Scripts that installs selective base user packages and extensions for initial setup of users workspase in Ubuntu/Fedora.
- Extensions dir:
- Applications dir:
- Dotfiles dir:
What the scripts do
initial-package-install.shscript determines what Linux distributin it's running on and installs the predefined base packages and applications
post-initial.shscript installs all predefined snaps and Python3 pip packages, extensions for Gnome-Shell, VSCode and ZSH via supscripts from the
./ext/dirs, along with running the
stowit.shscript from the
./dots/dir, which uses the
stowcommand to link the dotfiles in place under
git is installed on the system
git clone https://github.com/eddinn/initial-package-install.git cd ./initial-package-install # Run the initial install as root with sudo, then post install for snap, pip and extensions sudo ./initial-package-install.sh; ./post-initial.sh
git is not already installed on the system
# Try curl, else fall back to wget curl -L -O https://raw.githubusercontent.com/eddinn/initial-package-install/master/initial-package-install.sh || wget -L -O https://raw.githubusercontent.com/eddinn/initial-package-install/master/initial-package-install.sh sudo ./initial-package-install.sh # Now we have git, so lets clone the repo and finish the install rm -Rf ./initial-package-install.sh git clone https://github.com/eddinn/initial-package-install.git cd ./initial-package-install ./post-initial.sh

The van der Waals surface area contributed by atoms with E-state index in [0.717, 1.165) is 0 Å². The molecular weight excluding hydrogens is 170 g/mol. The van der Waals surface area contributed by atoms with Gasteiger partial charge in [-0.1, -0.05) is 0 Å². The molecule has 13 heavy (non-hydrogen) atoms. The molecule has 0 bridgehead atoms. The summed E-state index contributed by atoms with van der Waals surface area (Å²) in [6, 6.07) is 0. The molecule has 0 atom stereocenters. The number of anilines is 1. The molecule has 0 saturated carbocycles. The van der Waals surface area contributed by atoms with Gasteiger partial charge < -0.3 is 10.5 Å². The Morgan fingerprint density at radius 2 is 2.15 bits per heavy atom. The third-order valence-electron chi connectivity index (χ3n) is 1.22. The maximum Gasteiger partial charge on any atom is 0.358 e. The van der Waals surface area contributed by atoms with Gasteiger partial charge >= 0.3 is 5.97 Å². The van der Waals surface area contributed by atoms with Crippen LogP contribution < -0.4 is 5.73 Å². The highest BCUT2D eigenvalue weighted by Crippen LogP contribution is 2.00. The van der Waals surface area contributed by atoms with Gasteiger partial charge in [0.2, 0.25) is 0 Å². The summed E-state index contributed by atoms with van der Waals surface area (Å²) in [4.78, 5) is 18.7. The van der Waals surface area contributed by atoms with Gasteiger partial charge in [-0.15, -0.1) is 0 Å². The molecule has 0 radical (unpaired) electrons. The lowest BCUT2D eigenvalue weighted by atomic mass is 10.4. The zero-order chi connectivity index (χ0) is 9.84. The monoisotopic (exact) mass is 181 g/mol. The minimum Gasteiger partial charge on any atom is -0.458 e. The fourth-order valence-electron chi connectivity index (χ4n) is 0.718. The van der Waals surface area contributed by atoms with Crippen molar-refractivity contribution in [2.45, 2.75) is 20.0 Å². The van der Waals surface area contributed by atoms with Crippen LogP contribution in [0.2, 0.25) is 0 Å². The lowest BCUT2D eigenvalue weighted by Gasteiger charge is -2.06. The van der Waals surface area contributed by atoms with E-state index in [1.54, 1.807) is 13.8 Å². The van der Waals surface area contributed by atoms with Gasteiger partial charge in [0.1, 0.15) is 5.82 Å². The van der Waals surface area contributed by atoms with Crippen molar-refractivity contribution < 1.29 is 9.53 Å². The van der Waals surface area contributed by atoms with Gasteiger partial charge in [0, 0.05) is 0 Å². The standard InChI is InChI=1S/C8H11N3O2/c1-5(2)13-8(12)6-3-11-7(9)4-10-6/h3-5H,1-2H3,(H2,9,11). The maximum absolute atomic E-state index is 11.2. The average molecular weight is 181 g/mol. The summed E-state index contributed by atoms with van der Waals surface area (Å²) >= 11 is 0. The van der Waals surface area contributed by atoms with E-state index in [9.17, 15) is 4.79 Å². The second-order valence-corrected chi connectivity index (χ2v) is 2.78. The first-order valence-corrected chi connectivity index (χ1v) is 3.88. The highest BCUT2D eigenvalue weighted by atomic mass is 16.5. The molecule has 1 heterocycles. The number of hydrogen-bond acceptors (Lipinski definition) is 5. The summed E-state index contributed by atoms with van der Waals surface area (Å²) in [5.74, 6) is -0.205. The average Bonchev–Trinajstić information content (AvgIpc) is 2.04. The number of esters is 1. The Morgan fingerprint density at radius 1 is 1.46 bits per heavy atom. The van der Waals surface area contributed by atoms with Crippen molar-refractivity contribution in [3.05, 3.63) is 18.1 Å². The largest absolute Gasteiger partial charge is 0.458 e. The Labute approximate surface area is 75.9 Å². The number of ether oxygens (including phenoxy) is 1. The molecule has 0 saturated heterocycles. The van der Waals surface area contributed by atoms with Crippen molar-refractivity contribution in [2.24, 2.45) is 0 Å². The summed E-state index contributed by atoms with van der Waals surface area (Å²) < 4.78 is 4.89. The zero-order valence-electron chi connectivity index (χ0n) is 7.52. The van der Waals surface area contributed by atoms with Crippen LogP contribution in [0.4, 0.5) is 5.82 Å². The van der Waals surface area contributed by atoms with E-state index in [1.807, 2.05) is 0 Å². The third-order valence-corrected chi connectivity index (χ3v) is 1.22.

Dotfiles and the
Remember to replace or modify the dotfiles to your needs:
Example usage of the
stow -v -R -t ~ git # Output LINK: .gitconfig => ./dots/git/.gitconfig ls -latr ~ | grep .git # Output lrwxrwxrwx 1 USER USER 28 jun 21 16:55 .gitconfig -> ./dots/git/.gitconfig
-Ris recursive, and
-t ~is the target directory, e.g your Home (
As you can see, it's relatively straight forward and simple to use.. In the code above, we will install the git directory for only the local user as root doesn’t need that. However bash which we will do next, can be used for both local users and root. We then create a bash function named stowit to run the actual stow command with our required arguments. The first loop is to install folders for any user, and the second has a check to install for any user unless it is the root user. So lets setup the bash directory.
Example output from
# Run stowit.sh ./stowit.sh # Output Stowing apps for user: LINK: .profile => ./dots/bash/.profile LINK: .bashrc => ./dots/bash/.bashrc LINK: .gitconfig => ./dots/git/.gitconfig LINK: .zshrc => ./dots/zsh/.zshrc All done!
You can see that stow is pretty smart about linking our files and folders. It linked our new bash files. But when we ran stow again it went through our previously linked git files, re re-linked them. You can actually configure how that handles those situations with different flags. stow will also abort stowing folders when it finds new files that have not been stowed before and will tell you what files so you can fix them.
To install the files for root, simply use
./dots/bin/bin folder we can place any binary files and scripts we want to keep around for our system.
Add export path to
# Example with .zshrc vim ~/.zshrc export PATH="$HOME/bin:$PATH" source ~/.zshrc # Lets check and verify our path echo $PATH /home/USER/bin:/home/USER/.local/bin:/home/USER/bin:/usr/local/sbin:/usr/local/bin:/usr/sbin:/usr/bin:/sbin:/bin:/usr/games:/usr/local/games:/snap/bin
We now have
/home/USER/bin in our path where we can use to store all our scripts and files that we need to run in our environment as an alternative to